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  16. The Development of Dewey's Evolutionary Naturalism.Sidney Ratner - forthcoming - Social Research.
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  17. The Evolutionary Naturalism of John Dewey.Sidney Ratner - forthcoming - Social Research.
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  18. The Crossing of the Absolute. On John Dewey's Reception of Hegel.Marc Roelli - forthcoming - Hegel-Studien.
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  19. John Dewey in China.Hu Shih - forthcoming - Philosophy and Culture: East and West.
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  20. The Necessity of Pragmatism: John Dewey's Conception Of.R. W. Sleeper - forthcoming - Philosophy.
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  21. The Dewey-Heidegger Comparison Revisited: A Perspectival Partnership for Education.Leroy F. Troutner & M. A. Raywid - forthcoming - Philosophy of Education.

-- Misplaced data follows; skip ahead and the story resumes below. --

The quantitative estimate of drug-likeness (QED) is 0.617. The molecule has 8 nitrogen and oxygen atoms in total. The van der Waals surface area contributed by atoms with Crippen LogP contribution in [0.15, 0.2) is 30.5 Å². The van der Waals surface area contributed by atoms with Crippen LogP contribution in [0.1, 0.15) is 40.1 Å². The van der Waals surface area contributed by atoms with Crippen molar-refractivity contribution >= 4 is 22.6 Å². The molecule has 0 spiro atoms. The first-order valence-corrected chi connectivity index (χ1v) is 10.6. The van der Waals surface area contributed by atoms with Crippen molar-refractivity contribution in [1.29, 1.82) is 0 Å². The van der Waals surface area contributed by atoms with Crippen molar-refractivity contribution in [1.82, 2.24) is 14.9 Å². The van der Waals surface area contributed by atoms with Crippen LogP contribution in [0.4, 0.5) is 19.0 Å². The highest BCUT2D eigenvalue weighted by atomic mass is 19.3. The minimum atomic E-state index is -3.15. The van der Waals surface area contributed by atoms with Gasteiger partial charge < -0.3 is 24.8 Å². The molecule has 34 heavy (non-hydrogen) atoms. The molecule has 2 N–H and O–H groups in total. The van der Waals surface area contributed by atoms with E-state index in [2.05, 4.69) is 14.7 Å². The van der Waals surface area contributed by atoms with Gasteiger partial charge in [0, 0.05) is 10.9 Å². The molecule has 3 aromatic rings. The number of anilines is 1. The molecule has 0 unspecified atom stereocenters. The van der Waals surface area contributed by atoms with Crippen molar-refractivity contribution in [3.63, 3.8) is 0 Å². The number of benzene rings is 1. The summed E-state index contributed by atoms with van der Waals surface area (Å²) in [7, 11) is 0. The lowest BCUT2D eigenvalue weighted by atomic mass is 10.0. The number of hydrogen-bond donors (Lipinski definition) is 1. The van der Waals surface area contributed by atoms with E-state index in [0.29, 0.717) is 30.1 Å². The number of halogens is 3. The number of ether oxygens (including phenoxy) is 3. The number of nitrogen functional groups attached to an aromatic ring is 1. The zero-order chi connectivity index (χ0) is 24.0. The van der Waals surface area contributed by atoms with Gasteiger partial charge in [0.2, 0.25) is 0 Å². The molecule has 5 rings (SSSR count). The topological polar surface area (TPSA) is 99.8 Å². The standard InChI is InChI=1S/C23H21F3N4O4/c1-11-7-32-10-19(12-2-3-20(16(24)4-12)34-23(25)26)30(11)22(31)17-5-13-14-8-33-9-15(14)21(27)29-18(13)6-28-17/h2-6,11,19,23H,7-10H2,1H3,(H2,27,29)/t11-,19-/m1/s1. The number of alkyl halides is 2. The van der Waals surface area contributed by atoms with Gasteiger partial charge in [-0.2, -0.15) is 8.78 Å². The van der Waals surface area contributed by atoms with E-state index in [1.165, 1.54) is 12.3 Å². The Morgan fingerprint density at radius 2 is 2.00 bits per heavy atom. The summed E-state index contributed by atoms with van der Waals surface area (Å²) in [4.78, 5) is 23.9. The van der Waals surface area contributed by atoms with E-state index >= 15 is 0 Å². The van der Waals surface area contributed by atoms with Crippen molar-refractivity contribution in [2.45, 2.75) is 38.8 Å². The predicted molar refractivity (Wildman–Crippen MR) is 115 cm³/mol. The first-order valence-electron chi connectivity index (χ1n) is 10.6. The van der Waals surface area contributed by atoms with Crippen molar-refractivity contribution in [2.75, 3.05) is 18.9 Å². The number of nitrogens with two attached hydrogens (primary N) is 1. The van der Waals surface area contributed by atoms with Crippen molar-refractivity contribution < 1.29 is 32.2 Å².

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  22. First Published 1953.Ludvig Wittgenstein - forthcoming - Philosophical Investigations.
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  23. John Dewey, Eros, Ideals and Collateral Learning: Toward a Descriptive Model of the Exemplary Teacher.Ronald Lee Zigler - forthcoming - Philosophy of Education.
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  24. Dewey, Ebbinghaus, and the Frankfurt School: A Controversy Over Kant Neither Fought Out nor Exhausted.Cedric Braun - 2021 - In Michael G. Festl (ed.), Pragmatism and Social Philosophy. Exploring a Stream of Ideas from America to Europe. New York City, New York, USA: pp. 163-180.
    This chapter discusses the controversy over the legacy of Kantian moral philosophy in Dewey’s German Philosophy and Politics. It argues that the polemical reaction to Dewey’s book by Julius Ebbinghaus, reiterated through Axel Honneth and Ebbinghaus’s student Georg Geismann, is based on talking at cross-purposes. While Dewey’s reading of Kant is, indeed, flawed, Ebbinghaus and Geismann misconceive Dewey’s argumentative intent. Nevertheless, the controversy serves to clarify Dewey’s line of argument and to discuss parallels with and differences from the world war (...)